So it’s off we go.   You can see by the photos below, it was a little windy and chilly for a September day, but no big deal, right? Driving over the Twin Span Bridge from New Orleans to Slidell during a summer thunderstorm seemed a lot more intimidating than what we experienced loading up the van. And the rain was over for the most part. So what could possibly go wrong?


Oh, Sheet!

James offers to drive the van, and we all pile in relieved to be out of the crowded confusion of the airport.  Anyone who knows James knows that he is as calm as a cucumber in most, if not all situations. Thankfully, his calm disposition and keen driving ability were a key factor in our surviving this misadventure, along with Mike’s navigational help.

“After getting 30 minutes or so into journey you could tell winds were starting to get higher, not lower, which was at the exact time that we got to place where we were to get on an inland road,” Mike recounts. “They had just closed the inland road, and the only other road was along the sea.”

You can see in the photo below, the skies began to look ominous at the beginning of the drive, but still didn’t truly show what the weather had in store for us. 


This was important juncture during this drive, because we came to a toll booth where a man sat collecting money as we got off the highway. There was no explanation as to why the road was closed. He asked us if we were going to Zagreb or Pula, and we said, “Pula,” and he raised his eyebrows and said, “Okay.”  Nothing else.  No, “are you sure you should be driving?”  No, “the weather looks threatening, be careful.” No weather advisory. Just lifted eyebrows and a surprised look and an “Okay.”  

From there, the wind picked up quite rapidly.  We all began to get a little nervous so we decide to pull over at a gas station, get some snacks as nobody had eaten anything most of the day, and use the restrooms.  Mike talks to the cashier and asks if there is another way back to the main inland highway and what the road conditions look like up ahead along the sea. 

“It’s okay with little car, what are you driving?” says the cashier. Mike tells him we are in a large van.

“Oh, Sheet,” the cashier says.

(By the way, Croatians pronounce the  short “i” sound as a long “e”). 

He gets back in the van and tells everyone what the cashier said. Should we stop, or move forward?  We decide to keep going.

“I keep asking myself, how did the circumstances evolve such that we were in this position, and what lessons can we take away so that we are never in this position again?” Mike said.

“We thought the brunt of storm was passed, planes had started taking off again, skies cleared, wind forecast I saw said winds would be decreasing. We didn’t see anything predicting Bura level winds.
We had nine people in van, who we were perhaps overly eager to help salvage their travel plans, as well as get home ourselves, so we pressed on.”

At some point as conditions continued to deteriorate, the notion of going back was as bad as going forward, and there were no choices in between.”

So we begin our drive again which begins to lead us along the winding sea road as the inland road is shut.  The wind sweeps down the mountains causing what is called sea spray as the van is pushed about on the road.  I crunch furiously on a bag of pretzel sticks like a beaver gnawing on a branch, one after the other. I glance at James, and I can see a hint of tension in his face, and he grips the steering wheel rather intently with both hands. I have been in a car with him driving on the Pacific Coast Highway One in California with him zigzagging along the mountain cliff roads smiling with one hand on the steering wheel where I have been petrified. He has driven us in Ireland (on the wrong side of the road no less) laughing and joking as we wind through tiny, one lane roads throughout the Irish countryside as we shared these roads with giant speeding tour buses. This is not a good sign.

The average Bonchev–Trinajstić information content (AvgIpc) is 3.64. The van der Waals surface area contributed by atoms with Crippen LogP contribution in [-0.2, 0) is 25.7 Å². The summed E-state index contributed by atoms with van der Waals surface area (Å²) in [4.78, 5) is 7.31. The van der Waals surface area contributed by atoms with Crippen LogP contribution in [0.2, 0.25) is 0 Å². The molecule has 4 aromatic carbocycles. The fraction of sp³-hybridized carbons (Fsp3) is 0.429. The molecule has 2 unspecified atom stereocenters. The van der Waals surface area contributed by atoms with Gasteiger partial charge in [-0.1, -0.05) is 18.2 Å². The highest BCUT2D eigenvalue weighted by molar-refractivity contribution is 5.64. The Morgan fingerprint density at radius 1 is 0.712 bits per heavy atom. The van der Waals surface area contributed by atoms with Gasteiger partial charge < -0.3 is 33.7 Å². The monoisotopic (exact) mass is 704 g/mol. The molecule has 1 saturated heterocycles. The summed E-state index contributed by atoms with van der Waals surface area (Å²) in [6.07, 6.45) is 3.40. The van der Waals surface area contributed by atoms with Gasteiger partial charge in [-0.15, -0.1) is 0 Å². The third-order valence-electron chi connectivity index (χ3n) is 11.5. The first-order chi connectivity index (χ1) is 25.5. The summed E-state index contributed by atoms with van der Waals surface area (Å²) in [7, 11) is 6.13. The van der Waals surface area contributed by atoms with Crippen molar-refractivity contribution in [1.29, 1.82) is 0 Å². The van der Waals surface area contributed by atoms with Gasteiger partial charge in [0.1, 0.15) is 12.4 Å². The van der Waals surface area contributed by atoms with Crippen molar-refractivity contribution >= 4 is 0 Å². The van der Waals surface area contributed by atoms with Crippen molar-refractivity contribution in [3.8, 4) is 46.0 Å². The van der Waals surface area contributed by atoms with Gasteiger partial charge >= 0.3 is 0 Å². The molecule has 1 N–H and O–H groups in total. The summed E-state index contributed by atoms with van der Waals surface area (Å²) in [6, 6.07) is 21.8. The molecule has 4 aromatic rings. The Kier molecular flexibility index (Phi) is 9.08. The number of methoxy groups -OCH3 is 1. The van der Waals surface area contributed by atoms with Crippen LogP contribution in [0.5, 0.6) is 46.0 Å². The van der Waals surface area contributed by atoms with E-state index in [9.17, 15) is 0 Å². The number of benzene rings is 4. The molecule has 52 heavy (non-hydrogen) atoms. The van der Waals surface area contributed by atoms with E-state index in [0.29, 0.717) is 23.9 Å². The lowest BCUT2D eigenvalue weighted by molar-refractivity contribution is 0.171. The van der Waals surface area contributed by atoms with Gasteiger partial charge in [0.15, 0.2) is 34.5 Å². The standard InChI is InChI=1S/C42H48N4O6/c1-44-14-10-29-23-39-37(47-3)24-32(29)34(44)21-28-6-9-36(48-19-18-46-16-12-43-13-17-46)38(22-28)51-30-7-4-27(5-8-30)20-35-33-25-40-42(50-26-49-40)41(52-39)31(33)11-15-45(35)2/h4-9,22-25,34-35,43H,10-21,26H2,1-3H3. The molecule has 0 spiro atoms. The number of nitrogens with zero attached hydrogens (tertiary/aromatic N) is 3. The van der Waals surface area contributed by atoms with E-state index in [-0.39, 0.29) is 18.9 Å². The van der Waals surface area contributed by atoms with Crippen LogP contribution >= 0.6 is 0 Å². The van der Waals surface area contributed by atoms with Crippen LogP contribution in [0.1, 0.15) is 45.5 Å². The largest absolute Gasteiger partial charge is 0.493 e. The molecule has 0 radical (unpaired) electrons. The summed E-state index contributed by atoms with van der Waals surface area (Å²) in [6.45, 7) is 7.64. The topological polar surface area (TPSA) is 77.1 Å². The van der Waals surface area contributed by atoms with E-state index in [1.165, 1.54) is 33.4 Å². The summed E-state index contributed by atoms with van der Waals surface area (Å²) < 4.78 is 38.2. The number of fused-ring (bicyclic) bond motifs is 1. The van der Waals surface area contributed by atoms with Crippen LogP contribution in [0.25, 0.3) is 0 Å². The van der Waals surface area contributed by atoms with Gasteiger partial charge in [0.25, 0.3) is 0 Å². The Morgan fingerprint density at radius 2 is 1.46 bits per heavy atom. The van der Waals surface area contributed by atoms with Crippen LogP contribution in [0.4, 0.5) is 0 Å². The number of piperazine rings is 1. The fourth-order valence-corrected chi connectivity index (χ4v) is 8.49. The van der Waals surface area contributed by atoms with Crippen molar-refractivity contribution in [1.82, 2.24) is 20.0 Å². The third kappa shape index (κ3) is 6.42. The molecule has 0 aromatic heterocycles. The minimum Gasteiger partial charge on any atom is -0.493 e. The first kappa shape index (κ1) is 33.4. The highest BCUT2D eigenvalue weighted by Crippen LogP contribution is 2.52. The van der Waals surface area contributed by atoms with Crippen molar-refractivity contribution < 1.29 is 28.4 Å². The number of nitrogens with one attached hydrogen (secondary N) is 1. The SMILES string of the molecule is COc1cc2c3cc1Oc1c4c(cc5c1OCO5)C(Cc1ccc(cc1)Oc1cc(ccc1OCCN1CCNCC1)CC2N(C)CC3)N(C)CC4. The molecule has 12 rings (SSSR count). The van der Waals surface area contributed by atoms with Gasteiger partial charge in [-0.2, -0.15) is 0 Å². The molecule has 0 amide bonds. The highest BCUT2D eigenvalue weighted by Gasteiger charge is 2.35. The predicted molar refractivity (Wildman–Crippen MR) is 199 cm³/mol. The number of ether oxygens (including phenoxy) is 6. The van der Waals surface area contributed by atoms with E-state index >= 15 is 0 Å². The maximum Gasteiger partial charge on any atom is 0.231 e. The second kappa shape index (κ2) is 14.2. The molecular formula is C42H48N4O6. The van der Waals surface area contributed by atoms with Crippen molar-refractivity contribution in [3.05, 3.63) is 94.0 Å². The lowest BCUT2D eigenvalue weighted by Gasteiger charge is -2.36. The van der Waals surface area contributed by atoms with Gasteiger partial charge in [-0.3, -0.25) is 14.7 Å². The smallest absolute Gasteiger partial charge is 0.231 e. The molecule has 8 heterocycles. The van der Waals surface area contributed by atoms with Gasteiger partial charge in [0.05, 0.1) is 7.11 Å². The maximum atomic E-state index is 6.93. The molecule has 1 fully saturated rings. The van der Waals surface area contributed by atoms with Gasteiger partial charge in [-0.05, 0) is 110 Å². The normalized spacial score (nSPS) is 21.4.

It was now starting to get dark, and we are on a 300km winding road that is entirely on the edge of a sheer drop-off to the raging sea. The wind is screaming around us now at higher than gale force. (We find out later that at times it was up to hurricane force). We can’t stop at this point as there is no place to stop. It’s just a small seaside road along the mountainside with several valleys that we cross on overpasses. It’s these bridge-like overpasses that are the worst as the wind sweeps angrily through the breaks between the mountains ,and we feel the van rattle and move. Oh, sheet, is right. 

Mike is now in the front seat of the van with James and Carolyn, watching the road on Google Maps and calling out upcoming turns and pivots and curves and swing backs to James as visibility was so bad from the spray and darkness. I’m clutching the handle of the van for dear life trying to talk calmly to the people we’ve just met in the airport. Karen and Micheal are from Colorado and have driven through bleak mountain snowstorms, so have been through dangerous situations like this and survived. That comforts me at this point in some strange way. The couple from Essex are joking and providing some comedic relief. We need it.

This dramatic drive goes on for hours. It felt like days. We do survive to tell the tale thankfully.

“I was scared!” James said the next day. He said he was clutching the steering wheel so tightly because he had to as it felt like the van was going to fly off the road. 

The interesting part of the story is that even weather experts were surprised about how this weather system unfolded, and you can see from the news link below, it turned out to be the strongest bura in Split in September in 100 years!  

Here’s Mike again on what we learned about buras:

“I see now that a cold front in Croatia is not like our cold fronts back home. After the initial blast as the front rolls through, it doesn’t necessarily begin to get better. The Bura has the mountain effect which is a magnifier, especially in the exact area we were traveling in. I’ll definitely not underestimate these fronts again, although it seems that this one took the weather officials by surprise as well.”


Above is one of the few photos we took from that day that shows the wind was coming from landward and was so strong it looked like it was boiling the water. It got worse after this photo. 

Here’s a link to a Croatian news site about the record breaking bura:










6 thoughts on “Getting out of Split: A Cautionary Tale of the Infamous Croatian Bura

  1. Oh the Bura is really bad! When it comes on our island of Pag they close the bridge to the mainland and you can be stuck on the island for ages!

      1. Yes, Pag runs alongside the velebit and really cops a hammering. I’ve been there once during it and it was really scary!